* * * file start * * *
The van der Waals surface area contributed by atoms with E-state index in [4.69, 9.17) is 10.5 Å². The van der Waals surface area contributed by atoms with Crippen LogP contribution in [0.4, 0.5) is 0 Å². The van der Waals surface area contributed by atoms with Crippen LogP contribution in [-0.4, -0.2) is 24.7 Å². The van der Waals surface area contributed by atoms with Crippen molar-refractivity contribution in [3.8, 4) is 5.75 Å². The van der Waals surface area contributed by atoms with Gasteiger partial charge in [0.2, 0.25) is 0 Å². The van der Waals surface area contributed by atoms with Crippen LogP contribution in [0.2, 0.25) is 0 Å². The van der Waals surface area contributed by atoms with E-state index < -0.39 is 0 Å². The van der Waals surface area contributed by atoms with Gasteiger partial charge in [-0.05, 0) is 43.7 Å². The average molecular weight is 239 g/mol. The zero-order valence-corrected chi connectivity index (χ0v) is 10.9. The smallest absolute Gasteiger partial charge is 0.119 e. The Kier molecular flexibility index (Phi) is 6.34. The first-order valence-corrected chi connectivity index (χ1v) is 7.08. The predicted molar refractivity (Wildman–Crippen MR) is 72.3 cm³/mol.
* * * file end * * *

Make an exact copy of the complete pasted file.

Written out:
The van der Waals surface area contributed by atoms with E-state index in [4.69, 9.17) is 10.5 Å². The van der Waals surface area contributed by atoms with Crippen LogP contribution in [0.4, 0.5) is 0 Å². The van der Waals surface area contributed by atoms with Crippen LogP contribution in [-0.4, -0.2) is 24.7 Å². The van der Waals surface area contributed by atoms with Crippen molar-refractivity contribution in [3.8, 4) is 5.75 Å². The van der Waals surface area contributed by atoms with Gasteiger partial charge in [0.2, 0.25) is 0 Å². The van der Waals surface area contributed by atoms with Crippen LogP contribution in [0.2, 0.25) is 0 Å². The van der Waals surface area contributed by atoms with E-state index < -0.39 is 0 Å². The van der Waals surface area contributed by atoms with Gasteiger partial charge in [-0.05, 0) is 43.7 Å². The average molecular weight is 239 g/mol. The zero-order valence-corrected chi connectivity index (χ0v) is 10.9. The smallest absolute Gasteiger partial charge is 0.119 e. The Kier molecular flexibility index (Phi) is 6.34. The first-order valence-corrected chi connectivity index (χ1v) is 7.08. The predicted molar refractivity (Wildman–Crippen MR) is 72.3 cm³/mol.